He was there alone with himself, collected, tranquil, adoring, comparing the serenity of his heart with the serenity of the skies, moved in the darkness by the visible splendors of the constellations, and the invisible splendor of God, opening his soul to the thoughts which fall from the Unknown. In such moments, offering up his heart at the hour when the flowers of night inhale their perfume, lighted like a lamp in the center of the starry night, expanding his soul in ecstasy in the midst of the universal radiance of creation, he could not himself perhaps have told what was passing in his own mind; he felt something depart from him, and something descend upon him, mysterious interchanges of the depths of his soul with the depths of the universe.
The intermingling of the soul and the stars. The terrestrial and the heavenly. This universal scale, the cosmic perspective; it is from that balcony that random dissipates, gives way to the underlying pattern.
Merwin's big book of selected poems is titled, "Migration." He is a poet of the birds and the stars. And late in his Sirius book, he turns to the thrush,
O nameless joy of the morning
tumbling upward note by note out of the night
and the hush of the dark valley
and out of whatever has not been there
song unquestioning and unbounded
yes this is the place and the one time
in the whole of before and after
with all memory waking into it
The song of the thrush brings the cosmos from the sky, from the night, into the now, waking with all memory. Timeless to temporal.
Random. Like Bruce Willis in a pink Easter Bunny suit. Chuck Palahniuk says of the Easter Bunny, Santa Claus and the Tooth Fairy, that they, "seem like greater steps toward faith and imagination. Like cognitive training exercises."
Maybe that's how it goes. The Willis Bunny is a step toward faith and imagination. Or maybe, a dude in an Easter Bunny suit isn't random in the connected minds of those who conjured it.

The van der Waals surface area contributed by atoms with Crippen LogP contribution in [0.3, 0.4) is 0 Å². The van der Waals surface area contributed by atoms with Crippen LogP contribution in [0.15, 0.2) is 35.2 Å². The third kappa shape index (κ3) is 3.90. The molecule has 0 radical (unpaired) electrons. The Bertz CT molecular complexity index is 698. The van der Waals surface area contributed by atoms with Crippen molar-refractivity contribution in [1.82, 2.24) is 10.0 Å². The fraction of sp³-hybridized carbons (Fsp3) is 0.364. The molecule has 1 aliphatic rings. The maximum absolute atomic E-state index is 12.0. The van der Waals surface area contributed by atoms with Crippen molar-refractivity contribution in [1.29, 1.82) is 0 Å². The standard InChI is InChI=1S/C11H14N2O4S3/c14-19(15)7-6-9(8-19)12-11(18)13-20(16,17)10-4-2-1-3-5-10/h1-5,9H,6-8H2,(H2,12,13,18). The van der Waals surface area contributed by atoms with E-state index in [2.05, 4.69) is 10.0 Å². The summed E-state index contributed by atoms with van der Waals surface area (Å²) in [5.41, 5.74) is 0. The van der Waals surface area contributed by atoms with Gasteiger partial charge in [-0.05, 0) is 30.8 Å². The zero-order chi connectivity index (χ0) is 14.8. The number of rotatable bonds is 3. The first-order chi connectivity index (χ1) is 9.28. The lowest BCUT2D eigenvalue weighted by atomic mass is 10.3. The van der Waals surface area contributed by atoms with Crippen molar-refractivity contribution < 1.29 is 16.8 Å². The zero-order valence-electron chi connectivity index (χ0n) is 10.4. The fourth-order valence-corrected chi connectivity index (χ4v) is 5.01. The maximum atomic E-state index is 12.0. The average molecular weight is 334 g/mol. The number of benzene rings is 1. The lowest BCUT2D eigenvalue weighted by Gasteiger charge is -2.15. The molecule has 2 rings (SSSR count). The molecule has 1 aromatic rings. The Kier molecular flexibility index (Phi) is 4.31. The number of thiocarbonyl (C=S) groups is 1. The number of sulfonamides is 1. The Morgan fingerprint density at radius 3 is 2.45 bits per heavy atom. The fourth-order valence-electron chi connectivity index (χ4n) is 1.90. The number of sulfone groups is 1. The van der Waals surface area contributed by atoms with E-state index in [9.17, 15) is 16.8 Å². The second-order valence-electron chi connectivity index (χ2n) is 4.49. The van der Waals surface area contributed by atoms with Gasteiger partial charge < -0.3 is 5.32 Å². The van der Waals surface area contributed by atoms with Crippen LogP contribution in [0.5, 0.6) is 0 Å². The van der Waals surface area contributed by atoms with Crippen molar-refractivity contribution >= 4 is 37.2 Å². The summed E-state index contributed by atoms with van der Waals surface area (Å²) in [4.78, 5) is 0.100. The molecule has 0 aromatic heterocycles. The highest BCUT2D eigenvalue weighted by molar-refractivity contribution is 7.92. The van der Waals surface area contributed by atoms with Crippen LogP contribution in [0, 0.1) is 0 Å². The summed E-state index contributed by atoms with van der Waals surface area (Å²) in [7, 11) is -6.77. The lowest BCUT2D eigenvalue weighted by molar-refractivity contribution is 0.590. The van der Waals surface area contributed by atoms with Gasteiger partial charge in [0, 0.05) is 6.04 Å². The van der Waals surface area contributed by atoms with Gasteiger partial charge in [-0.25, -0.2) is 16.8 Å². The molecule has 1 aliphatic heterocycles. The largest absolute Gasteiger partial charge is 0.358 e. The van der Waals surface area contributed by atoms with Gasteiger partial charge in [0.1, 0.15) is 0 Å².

Sunday, March 15, 2015
My mind works better when my legs are moving. Thoughts are terrain, felt and experienced. There are things to be learned in the field that can't be learned seated in the classroom, or behind a desk.
My reading of late has been sucked up by Kenn Kaufman's "Kingbird Highway." It's a bit like "On the Road," if Kerouac was a birder. Kaufman dropped out of high school at age 16 and spent a year hitchhiking and getting himself around the country to see as many birds as he could. It's a look into the obsessed birding culture, as it was taking shape in the 1970s. He is now known as one of North America's top birders. I'm not a birder, but I've been a bit taken by certain members of the feathered fliers in recent months. Kaufman's book chronicles his search for himself and how he found his place on the road; in the field.
I dig the notion of field guides. Where those who have taken their search out into the world, share what they have found. Some field books describe geography, or species, some describe the writer's inner landscape as influenced by its surroundings. For some reason in the spring, I seem to reach for Seamus Heaney's "Field Work" and Robert Hass's "Field Guide." Their words, their experiences don't give answers, they make me want to get off the couch and go find things out for myself.
Words come up necessarily short. Hass gets it. Sitting in the woods, checking out birds and flowers, he wants to get them down, capture them:
But I had the odd
feeling, walking to the house
to write this down, that I had left
the birds and the flowers in the field,
rooted or feeding. They are not in my
head, are not now on this page.
Warm sun on still snow-filled, frozen yard, we were building snowmen, throwing snowballs, exploring, laughing. In the trees all around us, in a moment of recognition were Eastern Bluebirds. They were close, they were playing, they were darting between pine trees. In my life, I have never seen anything like it; it was a totally new and novel experience. But I can't recreate it here. I can't conjure it or make it real for anyone who hasn't experienced the same thing, in the field. And I couldn't have known it from a book, no matter how well written. Though I guess I can recall it, if prompted by someone else's experience.
Science and spirituality have the same shortcomings, when left to be found and learned in books. I can know that the Earth goes around the sun and the sun rises in the east, but that takes on a much more profound reality when running my first ultramarathon on a 15 degree February morning, when the warmth of the sun hits a group of us runners, headlamps are switched off, and the heart and body are warmed and lighter. And whether sitting in a church or walking through the woods, faith or a glimpse or intuition of something bigger than yourself, something not quite explainable enters the soul of its own accord, not through words alone.
Clearly I have some spring restlessness going on. The need to get out and explore. But one of the things I am digging the most these days, are how many new experiences, in the field, are right under my nose; in my yard; nearby. Birds I've never paid attention to. Remembering the shakiness of being on ice skates. Running with good friends. Neither Thoreau nor Annie Dillard had to go far afield to find themselves, nature, the Universe. They just had to look for themselves.